With experience, you will begin to recognize the weight and thickness of authentic Disney pins.  Real Disney pins usually are high-quality with consistent enamel covering the surface of the pin, with smooth edges, consistent thickness, and sharp nubs on the back.  If there are issues with inconsistency of the enamel surface, rough edges, or the weight and thickness of the pin seems off, it may be a sign that the pin is not genuine.

Price of the Pin

Pins that are sold well below their value are also usually a good sign they may be fake.  For instance, if you see multiple listings of a pin by the same seller at a low price compared to its actual value (i.e. an older rack pin with multiple $2.00 listings in a row with free shipping), there is a good chance the pin may be a fake or scrapper.  An experienced trader or seller understands the market value of the pin and will price it accordingly.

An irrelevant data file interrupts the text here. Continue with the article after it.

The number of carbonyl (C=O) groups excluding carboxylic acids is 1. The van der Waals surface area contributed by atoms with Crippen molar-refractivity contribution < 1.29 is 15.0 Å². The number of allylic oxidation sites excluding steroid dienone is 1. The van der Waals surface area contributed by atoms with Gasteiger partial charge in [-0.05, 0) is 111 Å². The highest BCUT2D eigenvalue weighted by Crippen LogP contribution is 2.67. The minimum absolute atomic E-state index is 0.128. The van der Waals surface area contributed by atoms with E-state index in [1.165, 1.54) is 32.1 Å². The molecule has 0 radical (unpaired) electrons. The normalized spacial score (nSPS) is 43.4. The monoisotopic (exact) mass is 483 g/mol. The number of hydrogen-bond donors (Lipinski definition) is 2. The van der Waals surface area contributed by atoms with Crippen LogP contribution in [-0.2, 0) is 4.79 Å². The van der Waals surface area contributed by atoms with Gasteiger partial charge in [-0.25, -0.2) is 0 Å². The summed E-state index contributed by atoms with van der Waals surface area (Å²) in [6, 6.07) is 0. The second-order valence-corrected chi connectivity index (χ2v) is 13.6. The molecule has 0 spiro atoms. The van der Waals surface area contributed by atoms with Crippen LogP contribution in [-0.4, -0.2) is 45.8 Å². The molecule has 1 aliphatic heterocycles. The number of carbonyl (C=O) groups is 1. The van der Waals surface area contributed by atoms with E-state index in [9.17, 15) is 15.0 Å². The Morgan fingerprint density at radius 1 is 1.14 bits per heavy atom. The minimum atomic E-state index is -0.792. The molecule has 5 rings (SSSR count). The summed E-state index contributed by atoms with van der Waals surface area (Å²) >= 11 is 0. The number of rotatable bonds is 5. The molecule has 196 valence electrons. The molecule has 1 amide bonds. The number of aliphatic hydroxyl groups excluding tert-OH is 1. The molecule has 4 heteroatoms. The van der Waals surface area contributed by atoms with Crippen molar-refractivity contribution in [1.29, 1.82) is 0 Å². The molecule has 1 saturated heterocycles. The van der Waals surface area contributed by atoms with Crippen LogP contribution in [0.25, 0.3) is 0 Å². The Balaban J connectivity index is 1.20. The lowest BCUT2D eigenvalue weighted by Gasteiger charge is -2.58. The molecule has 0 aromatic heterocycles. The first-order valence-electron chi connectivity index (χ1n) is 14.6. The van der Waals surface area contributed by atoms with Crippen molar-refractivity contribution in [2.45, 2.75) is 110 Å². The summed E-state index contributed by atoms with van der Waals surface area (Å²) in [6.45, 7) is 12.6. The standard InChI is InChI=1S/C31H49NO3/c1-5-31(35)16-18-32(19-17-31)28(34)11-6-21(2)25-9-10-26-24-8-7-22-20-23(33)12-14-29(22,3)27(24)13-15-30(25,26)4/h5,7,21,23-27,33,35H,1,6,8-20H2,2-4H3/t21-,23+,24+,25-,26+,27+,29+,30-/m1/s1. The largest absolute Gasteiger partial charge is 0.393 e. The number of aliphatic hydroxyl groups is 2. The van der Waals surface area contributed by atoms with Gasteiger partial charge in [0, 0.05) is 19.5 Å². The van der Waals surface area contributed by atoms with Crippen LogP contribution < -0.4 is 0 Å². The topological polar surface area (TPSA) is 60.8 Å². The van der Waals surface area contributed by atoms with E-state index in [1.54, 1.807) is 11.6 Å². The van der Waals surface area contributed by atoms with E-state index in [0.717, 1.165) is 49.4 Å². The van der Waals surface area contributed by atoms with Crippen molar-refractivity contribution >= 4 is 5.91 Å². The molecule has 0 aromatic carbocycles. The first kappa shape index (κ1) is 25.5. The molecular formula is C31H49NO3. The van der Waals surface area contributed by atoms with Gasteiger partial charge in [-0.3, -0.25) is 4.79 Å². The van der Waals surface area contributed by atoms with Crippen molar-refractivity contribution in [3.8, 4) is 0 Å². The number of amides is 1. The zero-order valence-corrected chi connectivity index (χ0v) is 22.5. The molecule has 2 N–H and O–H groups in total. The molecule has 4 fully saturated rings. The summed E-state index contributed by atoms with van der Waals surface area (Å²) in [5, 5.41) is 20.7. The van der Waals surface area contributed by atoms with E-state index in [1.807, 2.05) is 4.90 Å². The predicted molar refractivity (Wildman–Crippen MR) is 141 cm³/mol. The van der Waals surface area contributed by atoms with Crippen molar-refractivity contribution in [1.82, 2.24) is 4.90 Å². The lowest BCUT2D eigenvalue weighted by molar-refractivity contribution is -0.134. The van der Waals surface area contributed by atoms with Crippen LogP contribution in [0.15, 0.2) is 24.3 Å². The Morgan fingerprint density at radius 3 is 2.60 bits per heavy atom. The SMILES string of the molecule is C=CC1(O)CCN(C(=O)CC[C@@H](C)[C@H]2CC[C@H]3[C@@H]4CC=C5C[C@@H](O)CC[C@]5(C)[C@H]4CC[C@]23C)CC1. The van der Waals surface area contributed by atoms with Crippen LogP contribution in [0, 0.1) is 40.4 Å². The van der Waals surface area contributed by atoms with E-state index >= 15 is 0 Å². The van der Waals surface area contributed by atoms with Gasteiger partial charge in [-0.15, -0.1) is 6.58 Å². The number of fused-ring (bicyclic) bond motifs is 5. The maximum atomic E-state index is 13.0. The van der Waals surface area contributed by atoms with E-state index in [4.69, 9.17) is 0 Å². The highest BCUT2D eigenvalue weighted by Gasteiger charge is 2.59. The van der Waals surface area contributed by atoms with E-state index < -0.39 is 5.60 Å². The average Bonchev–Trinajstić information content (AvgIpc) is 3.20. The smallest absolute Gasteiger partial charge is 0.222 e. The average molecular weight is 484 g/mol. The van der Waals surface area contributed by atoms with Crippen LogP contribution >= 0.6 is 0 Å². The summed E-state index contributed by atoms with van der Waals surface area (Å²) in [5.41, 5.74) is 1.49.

Marketing of the Pin

Another good way of helping to decide whether you trust the authenticity of a pin is how it is advertised.  For instance, if a pin is described as “tradeable” or “obtained from a Cast Member”, that does not mean it is authentic.  A Disney copyright on the back of the pin meets the definition of “tradeable” but does not mean it is authentic.  Similarly, “obtained from a Cast Member” only means that it was traded with a Cast Member, not necessarily an endorsement of its authenticity, since many pins on Cast Member lanyards are fakes or scrappers other guests have used to trade.